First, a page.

Yes, it’s a Studebaker

antique Studebaker wagon

This Studebaker wagon is the current star of the show at the Pine Bluff/Jefferson County Museum in Pine Bluff, Arkansas. The museum is open from 10:00 a.m. until 4:00 p.m. Wednesday, Thursday, and Friday. Admission is free and you can see many more historic artifacts including a Civil War battle flag, Victorian furniture, a miniature cotton gin and a lot more

Yes it is a Studebaker. The Studebaker Brothers started making wagons in 1852. Ninety-eight years later, the company, still Studebaker after several permutations, thrust the bullet-nosed sedan for which they are most famous, on the American public. The car is an icon of the fifties, but the subject of our discourse is the Studebaker wagon.

Allegedly one Studebaker brother, a promoter, told his brother, a wagon wright, “I’ll sell all the wagons you can make.” Though the quip sounds good, I can find no historic basis that such an exchange ever occurred between Studebaker brothers.

Studebaker wagon wheel

Click the wheel to see more wagon pictures

This particular Studebaker was made around 1900 and is on display at the Pine Bluff/Jefferson County Historical Museum in Pine Bluff, Arkansas. It is for the most part vintage and virtually the same product they produced that became the most widely used wagon used by gold-hungry settlers headed west during the California Gold Rush of the mid 19th century. See more pictures of the wagon and other museum exhibits on the Photo of the Week page at Corndancer dot-com. We’ll wait here while you look.

front of Studebaker wagon

Here’s a second look at the wagon. The quilt on the wagon seat was made with dress scraps and hand-carded cotton. It has been gently used since around 1900. The girl on the swing in the background is “Little Miss Holsum,” a billboard icon in Pine Bluff.

early 20th century rural kitchen items

Just around the corner from the Studebaker wagon, you’ll find this turn-of-the-century rural kitchen exhibit which includes what appears to be an “apartment-size” wood cook stove. For the uninitiated, the upside-down thingy with a stick out the top, in front of the stove is a churn. For the further uninitiated, one made butter with the churn. There are more than a dozen or so other interesting artifacts from kitchens of the era there to see as well. I have absolutely no clue as to the long-handled broom. An airbus for witches maybe?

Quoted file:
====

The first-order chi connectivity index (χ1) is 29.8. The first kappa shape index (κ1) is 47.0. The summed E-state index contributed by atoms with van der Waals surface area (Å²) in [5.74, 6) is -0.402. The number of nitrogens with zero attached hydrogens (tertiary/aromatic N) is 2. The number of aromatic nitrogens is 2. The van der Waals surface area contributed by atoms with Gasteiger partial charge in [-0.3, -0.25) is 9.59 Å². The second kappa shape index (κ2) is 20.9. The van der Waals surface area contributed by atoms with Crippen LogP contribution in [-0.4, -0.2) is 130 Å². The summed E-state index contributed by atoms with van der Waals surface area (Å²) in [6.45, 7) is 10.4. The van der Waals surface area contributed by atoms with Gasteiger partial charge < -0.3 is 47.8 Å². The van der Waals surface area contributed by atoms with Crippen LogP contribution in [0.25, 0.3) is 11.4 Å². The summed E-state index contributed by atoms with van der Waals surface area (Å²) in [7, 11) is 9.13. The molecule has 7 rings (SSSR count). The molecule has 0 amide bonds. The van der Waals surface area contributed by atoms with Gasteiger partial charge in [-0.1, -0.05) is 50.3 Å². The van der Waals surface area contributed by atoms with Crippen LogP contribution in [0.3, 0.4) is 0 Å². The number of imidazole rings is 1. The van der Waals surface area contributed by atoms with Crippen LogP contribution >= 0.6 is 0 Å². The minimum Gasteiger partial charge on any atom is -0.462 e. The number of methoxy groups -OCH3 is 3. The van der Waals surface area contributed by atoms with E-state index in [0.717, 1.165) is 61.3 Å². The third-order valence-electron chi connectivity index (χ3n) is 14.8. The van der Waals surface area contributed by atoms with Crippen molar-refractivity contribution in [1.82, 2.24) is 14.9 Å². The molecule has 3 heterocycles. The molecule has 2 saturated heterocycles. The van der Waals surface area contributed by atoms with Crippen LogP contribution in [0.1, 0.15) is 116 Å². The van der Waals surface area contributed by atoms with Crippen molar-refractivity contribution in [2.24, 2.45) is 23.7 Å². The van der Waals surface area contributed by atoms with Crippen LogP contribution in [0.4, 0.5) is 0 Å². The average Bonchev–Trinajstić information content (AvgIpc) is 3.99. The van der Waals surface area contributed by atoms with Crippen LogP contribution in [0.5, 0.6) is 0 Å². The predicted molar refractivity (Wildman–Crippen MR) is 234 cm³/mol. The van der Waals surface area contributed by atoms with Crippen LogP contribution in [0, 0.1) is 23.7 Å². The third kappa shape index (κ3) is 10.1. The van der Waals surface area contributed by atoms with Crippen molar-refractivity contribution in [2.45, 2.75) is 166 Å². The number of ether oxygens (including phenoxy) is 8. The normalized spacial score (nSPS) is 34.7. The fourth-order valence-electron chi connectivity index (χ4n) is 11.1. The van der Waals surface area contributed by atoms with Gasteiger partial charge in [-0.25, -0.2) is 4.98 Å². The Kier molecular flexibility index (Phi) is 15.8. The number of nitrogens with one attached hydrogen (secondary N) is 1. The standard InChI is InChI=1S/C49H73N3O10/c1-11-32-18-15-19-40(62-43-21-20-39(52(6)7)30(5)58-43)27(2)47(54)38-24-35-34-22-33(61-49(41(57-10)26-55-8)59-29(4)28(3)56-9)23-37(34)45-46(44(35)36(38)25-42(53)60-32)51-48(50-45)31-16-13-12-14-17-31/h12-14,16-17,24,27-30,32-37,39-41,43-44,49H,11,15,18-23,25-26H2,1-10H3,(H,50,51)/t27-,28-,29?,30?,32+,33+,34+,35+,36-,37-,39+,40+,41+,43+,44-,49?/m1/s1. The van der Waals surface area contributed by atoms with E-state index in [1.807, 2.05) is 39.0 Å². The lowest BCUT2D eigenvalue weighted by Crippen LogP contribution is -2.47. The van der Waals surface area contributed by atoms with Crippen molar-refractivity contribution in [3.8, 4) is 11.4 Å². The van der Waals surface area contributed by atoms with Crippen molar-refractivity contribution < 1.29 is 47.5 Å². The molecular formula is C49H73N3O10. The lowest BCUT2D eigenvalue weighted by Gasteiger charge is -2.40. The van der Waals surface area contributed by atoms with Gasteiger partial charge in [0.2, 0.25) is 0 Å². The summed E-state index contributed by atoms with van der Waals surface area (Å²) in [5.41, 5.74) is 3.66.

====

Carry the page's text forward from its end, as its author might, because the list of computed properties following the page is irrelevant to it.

Antique hunting equipment display

This hunting and trapping display includes a long Kentucky-style muzzle-loading rifle and some accessories necessary to fire it and keep it maintained. There’s also a deer skin and a beaver pelt along with other trapping and hunting accoutrements including a bear trap from Hades. Notice the super-neat original hexagonal floor tiles.

One-man cotton gin

This is a “one-man” cotton gin. The object with the red flywheel beneath the gin is a one cylinder water-cooled gasoline engine of the type which might have been used to power the gin. This particular engine was used to pump water for a rural Jefferson County family back in the day. See another picture of the gin on the Photo of the Week page at Corndancer dot-com.

antique wood working tools display

This two-sided display shows a nice assortment of wood working tools including a giant wood clamp which appears to be in the hernia-class just to pick it up.

The Pine Bluff/Jefferson County Museum

Here’s a glimpse of the former Missouri-Pacific Depot which houses the museum. You can see one of a two-track arrangement which are part of the main east-west system of Union Pacific. You can feel the rumble when the trains come through.

Thanks for visiting our pages and looking at the Pine Bluff/Jefferson County Museum. If you are close enough to visit, the museum is now open Wednesday, Thursday, and Friday from 10:00 a.m. until 4:00 p.m. If you are not close enough to visit, we wish you were.

Joe Dempsey,
Weekly Grist for the Eyes and Mind

A U T H O R ‘ S   N O T E :   Though I am a member of the board of directors of the Pine Bluff/Jefferson County Historical Museum, I personally am completely responsible for content of this article. The opinions expressed do not necessarily represent policies or opinions of the institution, management, or the board of directors, Jefferson County, Arkansas and/or the City of Pine Bluff.
Joe Dempsey


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